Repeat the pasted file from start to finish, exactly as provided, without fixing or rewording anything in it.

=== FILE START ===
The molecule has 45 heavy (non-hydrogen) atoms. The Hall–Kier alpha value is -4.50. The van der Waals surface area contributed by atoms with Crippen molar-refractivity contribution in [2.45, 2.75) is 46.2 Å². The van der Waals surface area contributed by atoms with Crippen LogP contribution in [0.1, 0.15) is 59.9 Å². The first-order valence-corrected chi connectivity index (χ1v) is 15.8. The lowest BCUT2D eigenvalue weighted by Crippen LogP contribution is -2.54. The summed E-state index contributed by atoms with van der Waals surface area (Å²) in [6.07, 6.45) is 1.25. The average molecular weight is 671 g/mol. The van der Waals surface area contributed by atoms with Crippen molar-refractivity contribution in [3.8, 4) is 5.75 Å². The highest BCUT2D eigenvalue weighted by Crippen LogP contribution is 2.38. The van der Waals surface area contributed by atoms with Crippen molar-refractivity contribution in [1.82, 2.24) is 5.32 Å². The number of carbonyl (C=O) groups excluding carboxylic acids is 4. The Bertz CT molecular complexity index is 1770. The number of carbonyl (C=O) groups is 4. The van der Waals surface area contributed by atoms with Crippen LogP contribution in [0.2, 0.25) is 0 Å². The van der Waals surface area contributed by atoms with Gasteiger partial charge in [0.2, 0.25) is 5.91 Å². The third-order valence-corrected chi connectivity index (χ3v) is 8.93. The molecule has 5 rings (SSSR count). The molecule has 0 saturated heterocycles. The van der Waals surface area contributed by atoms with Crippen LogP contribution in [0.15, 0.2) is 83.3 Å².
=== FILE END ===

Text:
The molecule has 45 heavy (non-hydrogen) atoms. The Hall–Kier alpha value is -4.50. The van der Waals surface area contributed by atoms with Crippen molar-refractivity contribution in [2.45, 2.75) is 46.2 Å². The van der Waals surface area contributed by atoms with Crippen LogP contribution in [0.1, 0.15) is 59.9 Å². The first-order valence-corrected chi connectivity index (χ1v) is 15.8. The lowest BCUT2D eigenvalue weighted by Crippen LogP contribution is -2.54. The summed E-state index contributed by atoms with van der Waals surface area (Å²) in [6.07, 6.45) is 1.25. The average molecular weight is 671 g/mol. The van der Waals surface area contributed by atoms with Crippen molar-refractivity contribution in [3.8, 4) is 5.75 Å². The highest BCUT2D eigenvalue weighted by Crippen LogP contribution is 2.38. The van der Waals surface area contributed by atoms with Crippen molar-refractivity contribution in [1.82, 2.24) is 5.32 Å². The number of carbonyl (C=O) groups excluding carboxylic acids is 4. The Bertz CT molecular complexity index is 1770. The number of carbonyl (C=O) groups is 4. The van der Waals surface area contributed by atoms with Crippen LogP contribution in [0.2, 0.25) is 0 Å². The van der Waals surface area contributed by atoms with Gasteiger partial charge in [0.2, 0.25) is 5.91 Å². The third-order valence-corrected chi connectivity index (χ3v) is 8.93. The molecule has 5 rings (SSSR count). The molecule has 0 saturated heterocycles. The van der Waals surface area contributed by atoms with Crippen LogP contribution in [0.15, 0.2) is 83.3 Å².